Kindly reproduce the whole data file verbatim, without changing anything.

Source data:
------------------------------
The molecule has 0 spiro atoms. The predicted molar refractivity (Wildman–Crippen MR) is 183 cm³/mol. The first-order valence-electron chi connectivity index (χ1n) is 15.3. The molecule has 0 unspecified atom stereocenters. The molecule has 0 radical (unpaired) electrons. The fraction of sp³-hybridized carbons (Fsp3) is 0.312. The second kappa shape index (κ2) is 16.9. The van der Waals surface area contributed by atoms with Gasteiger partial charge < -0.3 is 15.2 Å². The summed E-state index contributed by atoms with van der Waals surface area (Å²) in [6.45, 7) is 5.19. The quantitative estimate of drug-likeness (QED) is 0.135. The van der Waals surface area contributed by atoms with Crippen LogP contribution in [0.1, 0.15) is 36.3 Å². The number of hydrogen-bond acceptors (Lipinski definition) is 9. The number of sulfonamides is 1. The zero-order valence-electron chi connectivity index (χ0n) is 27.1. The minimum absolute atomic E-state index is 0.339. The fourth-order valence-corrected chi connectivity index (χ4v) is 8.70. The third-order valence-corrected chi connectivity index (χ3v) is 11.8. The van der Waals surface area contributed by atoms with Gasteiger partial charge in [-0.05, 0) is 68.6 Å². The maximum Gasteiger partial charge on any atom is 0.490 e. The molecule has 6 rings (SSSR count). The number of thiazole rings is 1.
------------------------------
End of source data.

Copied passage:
The molecule has 0 spiro atoms. The predicted molar refractivity (Wildman–Crippen MR) is 183 cm³/mol. The first-order valence-electron chi connectivity index (χ1n) is 15.3. The molecule has 0 unspecified atom stereocenters. The molecule has 0 radical (unpaired) electrons. The fraction of sp³-hybridized carbons (Fsp3) is 0.312. The second kappa shape index (κ2) is 16.9. The van der Waals surface area contributed by atoms with Gasteiger partial charge < -0.3 is 15.2 Å². The summed E-state index contributed by atoms with van der Waals surface area (Å²) in [6.45, 7) is 5.19. The quantitative estimate of drug-likeness (QED) is 0.135. The van der Waals surface area contributed by atoms with Crippen LogP contribution in [0.1, 0.15) is 36.3 Å². The number of hydrogen-bond acceptors (Lipinski definition) is 9. The number of sulfonamides is 1. The zero-order valence-electron chi connectivity index (χ0n) is 27.1. The minimum absolute atomic E-state index is 0.339. The fourth-order valence-corrected chi connectivity index (χ4v) is 8.70. The third-order valence-corrected chi connectivity index (χ3v) is 11.8. The van der Waals surface area contributed by atoms with Gasteiger partial charge in [-0.05, 0) is 68.6 Å². The maximum Gasteiger partial charge on any atom is 0.490 e. The molecule has 6 rings (SSSR count). The number of thiazole rings is 1.